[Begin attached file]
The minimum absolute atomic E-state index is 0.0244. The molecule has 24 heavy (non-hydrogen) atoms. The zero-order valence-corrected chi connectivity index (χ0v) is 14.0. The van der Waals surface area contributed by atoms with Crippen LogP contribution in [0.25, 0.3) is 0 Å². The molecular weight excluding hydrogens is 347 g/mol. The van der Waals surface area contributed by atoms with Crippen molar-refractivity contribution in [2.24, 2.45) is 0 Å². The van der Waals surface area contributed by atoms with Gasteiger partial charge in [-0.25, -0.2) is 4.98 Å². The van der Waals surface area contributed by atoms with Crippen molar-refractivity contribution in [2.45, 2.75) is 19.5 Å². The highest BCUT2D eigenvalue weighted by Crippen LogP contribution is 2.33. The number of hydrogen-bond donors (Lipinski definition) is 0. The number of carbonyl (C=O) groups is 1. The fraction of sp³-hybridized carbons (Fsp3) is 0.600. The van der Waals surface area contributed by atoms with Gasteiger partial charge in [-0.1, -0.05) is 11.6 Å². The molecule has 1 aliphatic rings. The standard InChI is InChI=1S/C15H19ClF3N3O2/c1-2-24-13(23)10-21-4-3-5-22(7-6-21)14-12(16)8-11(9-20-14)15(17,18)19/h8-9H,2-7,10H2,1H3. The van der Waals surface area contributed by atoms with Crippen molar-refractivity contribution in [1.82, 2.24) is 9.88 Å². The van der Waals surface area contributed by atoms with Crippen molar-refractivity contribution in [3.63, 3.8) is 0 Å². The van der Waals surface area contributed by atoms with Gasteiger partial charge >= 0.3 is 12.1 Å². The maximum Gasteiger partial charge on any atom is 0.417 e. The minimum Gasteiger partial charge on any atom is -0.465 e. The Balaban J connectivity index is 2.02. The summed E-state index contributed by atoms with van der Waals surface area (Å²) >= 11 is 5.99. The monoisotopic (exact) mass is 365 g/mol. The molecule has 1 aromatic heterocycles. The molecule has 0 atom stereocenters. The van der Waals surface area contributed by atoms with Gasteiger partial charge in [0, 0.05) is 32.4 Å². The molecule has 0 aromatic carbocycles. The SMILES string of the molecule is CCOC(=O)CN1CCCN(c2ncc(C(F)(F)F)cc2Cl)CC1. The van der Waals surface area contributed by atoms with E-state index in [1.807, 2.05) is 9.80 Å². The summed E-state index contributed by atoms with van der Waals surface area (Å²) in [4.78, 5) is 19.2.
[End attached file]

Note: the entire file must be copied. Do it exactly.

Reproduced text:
The minimum absolute atomic E-state index is 0.0244. The molecule has 24 heavy (non-hydrogen) atoms. The zero-order valence-corrected chi connectivity index (χ0v) is 14.0. The van der Waals surface area contributed by atoms with Crippen LogP contribution in [0.25, 0.3) is 0 Å². The molecular weight excluding hydrogens is 347 g/mol. The van der Waals surface area contributed by atoms with Crippen molar-refractivity contribution in [2.24, 2.45) is 0 Å². The van der Waals surface area contributed by atoms with Gasteiger partial charge in [-0.25, -0.2) is 4.98 Å². The van der Waals surface area contributed by atoms with Crippen molar-refractivity contribution in [2.45, 2.75) is 19.5 Å². The highest BCUT2D eigenvalue weighted by Crippen LogP contribution is 2.33. The number of hydrogen-bond donors (Lipinski definition) is 0. The number of carbonyl (C=O) groups is 1. The fraction of sp³-hybridized carbons (Fsp3) is 0.600. The van der Waals surface area contributed by atoms with Gasteiger partial charge in [-0.1, -0.05) is 11.6 Å². The molecule has 1 aliphatic rings. The standard InChI is InChI=1S/C15H19ClF3N3O2/c1-2-24-13(23)10-21-4-3-5-22(7-6-21)14-12(16)8-11(9-20-14)15(17,18)19/h8-9H,2-7,10H2,1H3. The van der Waals surface area contributed by atoms with Crippen molar-refractivity contribution in [1.82, 2.24) is 9.88 Å². The van der Waals surface area contributed by atoms with Crippen molar-refractivity contribution in [3.63, 3.8) is 0 Å². The van der Waals surface area contributed by atoms with Gasteiger partial charge >= 0.3 is 12.1 Å². The maximum Gasteiger partial charge on any atom is 0.417 e. The minimum Gasteiger partial charge on any atom is -0.465 e. The Balaban J connectivity index is 2.02. The summed E-state index contributed by atoms with van der Waals surface area (Å²) >= 11 is 5.99. The monoisotopic (exact) mass is 365 g/mol. The molecule has 1 aromatic heterocycles. The molecule has 0 atom stereocenters. The van der Waals surface area contributed by atoms with Gasteiger partial charge in [0, 0.05) is 32.4 Å². The molecule has 0 aromatic carbocycles. The SMILES string of the molecule is CCOC(=O)CN1CCCN(c2ncc(C(F)(F)F)cc2Cl)CC1. The van der Waals surface area contributed by atoms with E-state index in [1.807, 2.05) is 9.80 Å². The summed E-state index contributed by atoms with van der Waals surface area (Å²) in [4.78, 5) is 19.2.